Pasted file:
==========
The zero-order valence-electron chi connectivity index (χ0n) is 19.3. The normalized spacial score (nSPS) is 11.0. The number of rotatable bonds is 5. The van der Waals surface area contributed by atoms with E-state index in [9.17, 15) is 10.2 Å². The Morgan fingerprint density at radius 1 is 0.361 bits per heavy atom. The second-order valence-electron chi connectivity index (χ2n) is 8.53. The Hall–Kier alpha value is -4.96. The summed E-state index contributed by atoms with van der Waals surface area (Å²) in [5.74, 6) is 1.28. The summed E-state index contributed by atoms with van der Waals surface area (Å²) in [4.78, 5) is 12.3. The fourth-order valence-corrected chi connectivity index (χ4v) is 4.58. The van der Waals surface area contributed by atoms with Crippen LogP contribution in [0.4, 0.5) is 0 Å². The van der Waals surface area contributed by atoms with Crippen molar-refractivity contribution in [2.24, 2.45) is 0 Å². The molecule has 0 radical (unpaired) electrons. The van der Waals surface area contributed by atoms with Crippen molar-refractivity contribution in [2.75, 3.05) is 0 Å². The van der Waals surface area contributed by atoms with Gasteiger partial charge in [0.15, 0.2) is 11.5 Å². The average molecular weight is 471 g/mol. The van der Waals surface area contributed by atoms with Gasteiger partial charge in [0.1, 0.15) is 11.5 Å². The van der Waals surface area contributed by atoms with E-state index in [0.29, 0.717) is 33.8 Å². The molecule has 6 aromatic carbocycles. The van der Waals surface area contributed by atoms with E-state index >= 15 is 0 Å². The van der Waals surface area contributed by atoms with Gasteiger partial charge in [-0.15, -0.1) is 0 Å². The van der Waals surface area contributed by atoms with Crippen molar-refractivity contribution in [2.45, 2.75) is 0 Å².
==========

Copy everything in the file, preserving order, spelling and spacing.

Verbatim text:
The zero-order valence-electron chi connectivity index (χ0n) is 19.3. The normalized spacial score (nSPS) is 11.0. The number of rotatable bonds is 5. The van der Waals surface area contributed by atoms with E-state index in [9.17, 15) is 10.2 Å². The Morgan fingerprint density at radius 1 is 0.361 bits per heavy atom. The second-order valence-electron chi connectivity index (χ2n) is 8.53. The Hall–Kier alpha value is -4.96. The summed E-state index contributed by atoms with van der Waals surface area (Å²) in [5.74, 6) is 1.28. The summed E-state index contributed by atoms with van der Waals surface area (Å²) in [4.78, 5) is 12.3. The fourth-order valence-corrected chi connectivity index (χ4v) is 4.58. The van der Waals surface area contributed by atoms with Crippen LogP contribution in [0.4, 0.5) is 0 Å². The van der Waals surface area contributed by atoms with Crippen molar-refractivity contribution in [2.24, 2.45) is 0 Å². The molecule has 0 radical (unpaired) electrons. The van der Waals surface area contributed by atoms with Crippen molar-refractivity contribution in [2.75, 3.05) is 0 Å². The van der Waals surface area contributed by atoms with Gasteiger partial charge in [0.15, 0.2) is 11.5 Å². The average molecular weight is 471 g/mol. The van der Waals surface area contributed by atoms with Gasteiger partial charge in [0.1, 0.15) is 11.5 Å². The van der Waals surface area contributed by atoms with E-state index in [0.29, 0.717) is 33.8 Å². The molecule has 6 aromatic carbocycles. The van der Waals surface area contributed by atoms with E-state index >= 15 is 0 Å². The van der Waals surface area contributed by atoms with Gasteiger partial charge in [-0.15, -0.1) is 0 Å². The van der Waals surface area contributed by atoms with Crippen molar-refractivity contribution in [2.45, 2.75) is 0 Å².